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  • Roger Green, 1932–2009:Linguistic Archaeologist
  • Andrew Pawley

Roger Green, probably the most influential figure in the field of Oceanic prehistory over the past 50 years, died in Auckland on October 4, 2009, aged 77.1 Although best known for his archaeological work on human settlement of the Pacific, Green also made important contributions to Oceanic historical linguistics, especially to the synthesis of linguistic evidence with that of other historical disciplines.

Green's scholarly career grew into a kind of giant banyan tree, spreading in many directions while providing open spaces and shelter for others. In the Pacific his archaeological field projects spanned Polynesia, from Mangareva, Tahiti, and Samoa to New Zealand and Hawai'i, and Melanesia, from Fiji and the Southeast Solomons to Watom, in the Bismarck Archipelago. Along the way, he nurtured scores of up-and-coming scholars, as advisor, teacher, project leader, backer in matters of grant-getting, job application referee, coauthor, critical reader of drafts, and so on.

Green's linguistic contributions were of two main kinds. First, he wrote a number of substantial papers and coauthored a major book dealing with Oceanic (chiefly Polynesian) historical linguistics and what this tells us about Oceanic culture history. Of his 300 or so publications, about 15 focus on linguistic evidence, while many others treat linguistic issues to a lesser or greater degree. Second, he planned and directed multidisciplinary projects in which historical linguistic research was one major strand. In this entrepreneurial role, he played a large part in sparking off a golden age of Polynesian linguistics—the burst of descriptive and comparative research that took place in the 1960s and '70s.

Roger Curtis Green was born in Ridgewood, New Jersey, on March 15, 1932, but spent most of his childhood in Watertown, in upstate New York. His father, Robert, and his mother, Eleanor, had degrees in engineering and English, respectively, but in the Great Depression neither could find work in their chosen fields, and the family moved to Watertown when Robert found work there. By the age of 11, Roger had decided he wanted to become an archaeologist and work on Native American prehistory. The family took his wishes seriously. After the sudden death of Roger's father in 1947, Eleanor moved with her children to Albuquerque, New Mexico, so that Roger could finish high school there and qualify for in-state tuition at the University of New Mexico, which offered a program in archaeology. After gaining a BA in Anthropology and a BSc in Geology from UNM, Roger began graduate studies at Harvard in 1955. [End Page 288]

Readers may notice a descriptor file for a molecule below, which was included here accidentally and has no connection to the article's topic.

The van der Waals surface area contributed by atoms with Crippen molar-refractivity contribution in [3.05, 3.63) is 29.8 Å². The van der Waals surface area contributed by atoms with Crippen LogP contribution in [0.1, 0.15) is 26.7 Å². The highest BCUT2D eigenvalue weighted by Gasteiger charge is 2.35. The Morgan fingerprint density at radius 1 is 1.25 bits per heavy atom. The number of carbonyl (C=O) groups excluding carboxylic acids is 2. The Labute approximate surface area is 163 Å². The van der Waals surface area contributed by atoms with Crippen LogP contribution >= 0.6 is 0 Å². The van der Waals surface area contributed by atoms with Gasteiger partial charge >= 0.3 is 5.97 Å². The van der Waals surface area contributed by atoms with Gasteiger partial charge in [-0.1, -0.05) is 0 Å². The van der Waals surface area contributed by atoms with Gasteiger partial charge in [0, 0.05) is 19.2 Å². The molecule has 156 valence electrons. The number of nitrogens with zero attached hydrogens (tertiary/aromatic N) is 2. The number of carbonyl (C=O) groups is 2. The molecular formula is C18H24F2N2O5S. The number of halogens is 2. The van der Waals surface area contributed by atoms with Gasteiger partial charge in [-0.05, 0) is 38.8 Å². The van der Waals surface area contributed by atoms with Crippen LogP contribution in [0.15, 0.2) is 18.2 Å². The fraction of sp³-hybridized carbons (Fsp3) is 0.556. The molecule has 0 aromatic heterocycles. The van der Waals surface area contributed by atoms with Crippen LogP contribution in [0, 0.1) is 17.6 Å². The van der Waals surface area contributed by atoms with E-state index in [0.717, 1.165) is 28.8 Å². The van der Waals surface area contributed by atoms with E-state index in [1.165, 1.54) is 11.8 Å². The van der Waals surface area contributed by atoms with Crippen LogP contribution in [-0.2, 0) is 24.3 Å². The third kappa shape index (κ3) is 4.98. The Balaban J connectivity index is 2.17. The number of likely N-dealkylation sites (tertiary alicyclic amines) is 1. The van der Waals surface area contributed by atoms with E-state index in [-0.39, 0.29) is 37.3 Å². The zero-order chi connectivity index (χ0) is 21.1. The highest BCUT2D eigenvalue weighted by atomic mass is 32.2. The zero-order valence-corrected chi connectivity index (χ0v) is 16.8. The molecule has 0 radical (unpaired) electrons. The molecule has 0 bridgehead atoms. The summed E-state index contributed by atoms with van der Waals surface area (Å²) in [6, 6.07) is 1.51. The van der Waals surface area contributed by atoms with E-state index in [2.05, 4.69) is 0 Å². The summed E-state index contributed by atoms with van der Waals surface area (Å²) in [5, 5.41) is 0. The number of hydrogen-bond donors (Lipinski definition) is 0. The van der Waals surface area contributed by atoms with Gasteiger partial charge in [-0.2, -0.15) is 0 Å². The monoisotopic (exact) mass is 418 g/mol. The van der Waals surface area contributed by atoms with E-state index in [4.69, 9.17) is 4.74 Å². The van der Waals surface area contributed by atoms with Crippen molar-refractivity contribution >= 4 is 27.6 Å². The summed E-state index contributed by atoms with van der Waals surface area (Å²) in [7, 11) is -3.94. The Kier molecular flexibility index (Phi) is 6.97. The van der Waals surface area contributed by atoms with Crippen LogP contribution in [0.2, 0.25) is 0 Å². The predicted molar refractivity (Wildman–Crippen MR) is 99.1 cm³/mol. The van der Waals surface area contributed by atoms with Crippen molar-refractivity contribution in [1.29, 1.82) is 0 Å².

Both at UNM and Harvard, Roger was schooled in the Boasian tradition of anthropology in which this field was regarded as consisting of four subfields: cultural (or social) anthropology, archaeology, linguistics, and physical anthropology. From an early time, he aimed to do what he called "holistic archaeology" or "culture history," integrating the testimonies of all relevant historical disciplines. (Later, he preferred to call it "historical anthropology.") He took enough courses in descriptive linguistics to gain a basic knowledge of its methods, and taught himself the fundamentals of historical linguistics.

In his first couple of years at Harvard, Roger had no thought of working in the Pacific. He was learning from the famed Americanist, Gordon Willey, about the new "settlement pattern" archaeology, which focused on settlement and artifact scatters across a landscape, and he had in mind to continue working in the American Southwest, where since his undergraduate days at UNM he had accumulated a considerable amount of data and fieldwork experience.

Becoming a Polynesianist

It was a social anthropologist at Harvard, Douglas Oliver, who caused Roger to become a Polynesianist. Oliver was then beginning a long-term anthropological study of the Society Islands. Roger took some courses from him, including a seminar on Polynesia, and Oliver invited him to join his project and do settlement pattern archaeology on Mo'orea. At first Roger declined, but in the end was persuaded that in Polynesia he would have the freedom to help shape a field in a way not possible in the archaeology of the Americas.

As preparation for Roger's research in French Polynesia, Oliver arranged a Fulbright Scholarship to...